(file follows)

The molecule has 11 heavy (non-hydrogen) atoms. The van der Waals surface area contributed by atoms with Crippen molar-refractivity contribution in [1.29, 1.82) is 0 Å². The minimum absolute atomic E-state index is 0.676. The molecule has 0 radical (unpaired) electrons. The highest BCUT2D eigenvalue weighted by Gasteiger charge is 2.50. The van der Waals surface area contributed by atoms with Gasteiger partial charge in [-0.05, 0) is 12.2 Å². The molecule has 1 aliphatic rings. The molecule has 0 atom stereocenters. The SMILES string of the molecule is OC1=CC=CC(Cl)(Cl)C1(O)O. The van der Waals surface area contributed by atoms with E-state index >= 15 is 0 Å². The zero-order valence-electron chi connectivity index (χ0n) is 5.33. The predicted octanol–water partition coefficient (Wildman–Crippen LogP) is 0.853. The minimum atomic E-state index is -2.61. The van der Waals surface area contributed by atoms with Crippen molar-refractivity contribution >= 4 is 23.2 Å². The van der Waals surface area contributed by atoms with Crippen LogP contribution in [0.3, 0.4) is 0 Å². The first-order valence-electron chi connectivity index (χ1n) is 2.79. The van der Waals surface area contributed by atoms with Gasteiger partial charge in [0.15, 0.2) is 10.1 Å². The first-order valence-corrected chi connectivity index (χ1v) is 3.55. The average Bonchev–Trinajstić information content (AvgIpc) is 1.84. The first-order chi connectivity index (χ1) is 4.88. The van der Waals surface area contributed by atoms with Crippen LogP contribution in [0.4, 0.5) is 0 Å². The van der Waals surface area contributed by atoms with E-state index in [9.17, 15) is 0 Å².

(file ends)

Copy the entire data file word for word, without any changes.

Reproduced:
The molecule has 11 heavy (non-hydrogen) atoms. The van der Waals surface area contributed by atoms with Crippen molar-refractivity contribution in [1.29, 1.82) is 0 Å². The minimum absolute atomic E-state index is 0.676. The molecule has 0 radical (unpaired) electrons. The highest BCUT2D eigenvalue weighted by Gasteiger charge is 2.50. The van der Waals surface area contributed by atoms with Gasteiger partial charge in [-0.05, 0) is 12.2 Å². The molecule has 1 aliphatic rings. The molecule has 0 atom stereocenters. The SMILES string of the molecule is OC1=CC=CC(Cl)(Cl)C1(O)O. The van der Waals surface area contributed by atoms with E-state index >= 15 is 0 Å². The zero-order valence-electron chi connectivity index (χ0n) is 5.33. The predicted octanol–water partition coefficient (Wildman–Crippen LogP) is 0.853. The minimum atomic E-state index is -2.61. The van der Waals surface area contributed by atoms with Crippen molar-refractivity contribution >= 4 is 23.2 Å². The van der Waals surface area contributed by atoms with Crippen LogP contribution in [0.3, 0.4) is 0 Å². The first-order valence-electron chi connectivity index (χ1n) is 2.79. The van der Waals surface area contributed by atoms with Gasteiger partial charge in [0.15, 0.2) is 10.1 Å². The first-order valence-corrected chi connectivity index (χ1v) is 3.55. The average Bonchev–Trinajstić information content (AvgIpc) is 1.84. The first-order chi connectivity index (χ1) is 4.88. The van der Waals surface area contributed by atoms with Crippen LogP contribution in [0.4, 0.5) is 0 Å². The van der Waals surface area contributed by atoms with E-state index in [9.17, 15) is 0 Å².